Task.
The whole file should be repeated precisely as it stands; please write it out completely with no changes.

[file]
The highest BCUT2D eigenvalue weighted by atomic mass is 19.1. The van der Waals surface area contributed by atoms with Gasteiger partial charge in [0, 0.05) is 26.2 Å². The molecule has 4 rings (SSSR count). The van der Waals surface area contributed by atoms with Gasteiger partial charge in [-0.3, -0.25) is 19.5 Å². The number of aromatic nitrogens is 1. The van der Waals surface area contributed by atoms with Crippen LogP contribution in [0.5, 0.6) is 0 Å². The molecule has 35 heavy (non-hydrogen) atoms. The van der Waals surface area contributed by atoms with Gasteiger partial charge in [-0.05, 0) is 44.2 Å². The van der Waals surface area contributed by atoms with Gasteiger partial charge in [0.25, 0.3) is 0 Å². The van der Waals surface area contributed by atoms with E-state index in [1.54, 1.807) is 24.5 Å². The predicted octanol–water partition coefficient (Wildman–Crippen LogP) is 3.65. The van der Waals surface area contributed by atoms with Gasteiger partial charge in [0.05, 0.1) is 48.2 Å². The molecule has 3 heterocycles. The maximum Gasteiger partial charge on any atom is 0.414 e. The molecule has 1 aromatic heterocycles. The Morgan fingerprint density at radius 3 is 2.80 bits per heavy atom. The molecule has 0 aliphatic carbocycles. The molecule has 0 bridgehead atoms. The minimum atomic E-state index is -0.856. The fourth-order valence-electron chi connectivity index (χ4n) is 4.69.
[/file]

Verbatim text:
The highest BCUT2D eigenvalue weighted by atomic mass is 19.1. The van der Waals surface area contributed by atoms with Gasteiger partial charge in [0, 0.05) is 26.2 Å². The molecule has 4 rings (SSSR count). The van der Waals surface area contributed by atoms with Gasteiger partial charge in [-0.3, -0.25) is 19.5 Å². The number of aromatic nitrogens is 1. The van der Waals surface area contributed by atoms with Crippen LogP contribution in [0.5, 0.6) is 0 Å². The molecule has 35 heavy (non-hydrogen) atoms. The van der Waals surface area contributed by atoms with Gasteiger partial charge in [-0.05, 0) is 44.2 Å². The van der Waals surface area contributed by atoms with Gasteiger partial charge in [0.25, 0.3) is 0 Å². The van der Waals surface area contributed by atoms with E-state index in [1.54, 1.807) is 24.5 Å². The predicted octanol–water partition coefficient (Wildman–Crippen LogP) is 3.65. The van der Waals surface area contributed by atoms with Gasteiger partial charge in [0.05, 0.1) is 48.2 Å². The molecule has 3 heterocycles. The maximum Gasteiger partial charge on any atom is 0.414 e. The molecule has 1 aromatic heterocycles. The Morgan fingerprint density at radius 3 is 2.80 bits per heavy atom. The molecule has 0 aliphatic carbocycles. The molecule has 0 bridgehead atoms. The minimum atomic E-state index is -0.856. The fourth-order valence-electron chi connectivity index (χ4n) is 4.69.